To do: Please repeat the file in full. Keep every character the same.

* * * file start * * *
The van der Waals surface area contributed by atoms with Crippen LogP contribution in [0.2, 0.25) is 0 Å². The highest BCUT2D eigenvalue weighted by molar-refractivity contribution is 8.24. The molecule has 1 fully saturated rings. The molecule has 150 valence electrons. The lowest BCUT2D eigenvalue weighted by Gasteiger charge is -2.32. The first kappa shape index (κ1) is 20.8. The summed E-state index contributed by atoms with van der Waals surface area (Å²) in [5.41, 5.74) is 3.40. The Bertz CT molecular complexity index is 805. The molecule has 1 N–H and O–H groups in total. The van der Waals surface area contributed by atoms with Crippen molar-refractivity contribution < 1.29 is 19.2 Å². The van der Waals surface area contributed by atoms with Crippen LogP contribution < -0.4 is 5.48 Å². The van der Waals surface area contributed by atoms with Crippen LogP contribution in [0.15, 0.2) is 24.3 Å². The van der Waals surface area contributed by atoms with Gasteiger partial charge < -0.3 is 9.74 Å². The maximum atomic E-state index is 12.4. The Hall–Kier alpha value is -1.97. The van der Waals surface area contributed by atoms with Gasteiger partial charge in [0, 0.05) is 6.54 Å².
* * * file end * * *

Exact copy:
The van der Waals surface area contributed by atoms with Crippen LogP contribution in [0.2, 0.25) is 0 Å². The highest BCUT2D eigenvalue weighted by molar-refractivity contribution is 8.24. The molecule has 1 fully saturated rings. The molecule has 150 valence electrons. The lowest BCUT2D eigenvalue weighted by Gasteiger charge is -2.32. The first kappa shape index (κ1) is 20.8. The summed E-state index contributed by atoms with van der Waals surface area (Å²) in [5.41, 5.74) is 3.40. The Bertz CT molecular complexity index is 805. The molecule has 1 N–H and O–H groups in total. The van der Waals surface area contributed by atoms with Crippen molar-refractivity contribution < 1.29 is 19.2 Å². The van der Waals surface area contributed by atoms with Crippen LogP contribution < -0.4 is 5.48 Å². The van der Waals surface area contributed by atoms with Crippen LogP contribution in [0.15, 0.2) is 24.3 Å². The van der Waals surface area contributed by atoms with Gasteiger partial charge < -0.3 is 9.74 Å². The maximum atomic E-state index is 12.4. The Hall–Kier alpha value is -1.97. The van der Waals surface area contributed by atoms with Gasteiger partial charge in [0, 0.05) is 6.54 Å².